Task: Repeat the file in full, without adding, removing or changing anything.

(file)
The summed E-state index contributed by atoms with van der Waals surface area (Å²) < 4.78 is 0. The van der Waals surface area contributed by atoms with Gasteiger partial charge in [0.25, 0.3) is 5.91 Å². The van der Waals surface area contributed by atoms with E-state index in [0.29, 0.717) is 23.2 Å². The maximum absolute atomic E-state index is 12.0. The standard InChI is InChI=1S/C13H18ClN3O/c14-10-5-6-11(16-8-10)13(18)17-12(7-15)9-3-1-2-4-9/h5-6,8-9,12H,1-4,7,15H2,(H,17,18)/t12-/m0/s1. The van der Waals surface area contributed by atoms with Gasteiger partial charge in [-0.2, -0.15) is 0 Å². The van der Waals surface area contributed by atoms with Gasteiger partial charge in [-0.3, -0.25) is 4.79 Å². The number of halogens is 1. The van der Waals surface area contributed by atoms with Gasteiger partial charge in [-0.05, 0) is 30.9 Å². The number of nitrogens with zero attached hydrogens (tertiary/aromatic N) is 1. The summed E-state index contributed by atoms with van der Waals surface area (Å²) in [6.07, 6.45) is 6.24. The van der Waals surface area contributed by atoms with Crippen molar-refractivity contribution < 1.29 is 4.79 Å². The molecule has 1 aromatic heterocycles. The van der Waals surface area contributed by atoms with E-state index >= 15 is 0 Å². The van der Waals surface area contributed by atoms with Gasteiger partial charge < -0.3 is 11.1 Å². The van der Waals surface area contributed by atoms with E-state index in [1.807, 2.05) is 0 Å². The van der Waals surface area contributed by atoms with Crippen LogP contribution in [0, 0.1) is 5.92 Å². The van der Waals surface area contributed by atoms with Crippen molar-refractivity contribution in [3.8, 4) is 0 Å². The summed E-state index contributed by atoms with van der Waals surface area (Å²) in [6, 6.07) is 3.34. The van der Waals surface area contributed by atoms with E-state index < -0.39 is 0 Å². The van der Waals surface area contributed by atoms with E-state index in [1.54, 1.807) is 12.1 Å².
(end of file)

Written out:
The summed E-state index contributed by atoms with van der Waals surface area (Å²) < 4.78 is 0. The van der Waals surface area contributed by atoms with Gasteiger partial charge in [0.25, 0.3) is 5.91 Å². The van der Waals surface area contributed by atoms with E-state index in [0.29, 0.717) is 23.2 Å². The maximum absolute atomic E-state index is 12.0. The standard InChI is InChI=1S/C13H18ClN3O/c14-10-5-6-11(16-8-10)13(18)17-12(7-15)9-3-1-2-4-9/h5-6,8-9,12H,1-4,7,15H2,(H,17,18)/t12-/m0/s1. The van der Waals surface area contributed by atoms with Gasteiger partial charge in [-0.2, -0.15) is 0 Å². The van der Waals surface area contributed by atoms with Gasteiger partial charge in [-0.3, -0.25) is 4.79 Å². The number of halogens is 1. The van der Waals surface area contributed by atoms with Gasteiger partial charge in [-0.05, 0) is 30.9 Å². The number of nitrogens with zero attached hydrogens (tertiary/aromatic N) is 1. The summed E-state index contributed by atoms with van der Waals surface area (Å²) in [6.07, 6.45) is 6.24. The van der Waals surface area contributed by atoms with Crippen molar-refractivity contribution < 1.29 is 4.79 Å². The molecule has 1 aromatic heterocycles. The van der Waals surface area contributed by atoms with E-state index >= 15 is 0 Å². The van der Waals surface area contributed by atoms with Gasteiger partial charge < -0.3 is 11.1 Å². The van der Waals surface area contributed by atoms with E-state index in [1.807, 2.05) is 0 Å². The van der Waals surface area contributed by atoms with Crippen LogP contribution in [0, 0.1) is 5.92 Å². The van der Waals surface area contributed by atoms with Crippen molar-refractivity contribution in [3.8, 4) is 0 Å². The summed E-state index contributed by atoms with van der Waals surface area (Å²) in [6, 6.07) is 3.34. The van der Waals surface area contributed by atoms with E-state index < -0.39 is 0 Å². The van der Waals surface area contributed by atoms with E-state index in [1.54, 1.807) is 12.1 Å².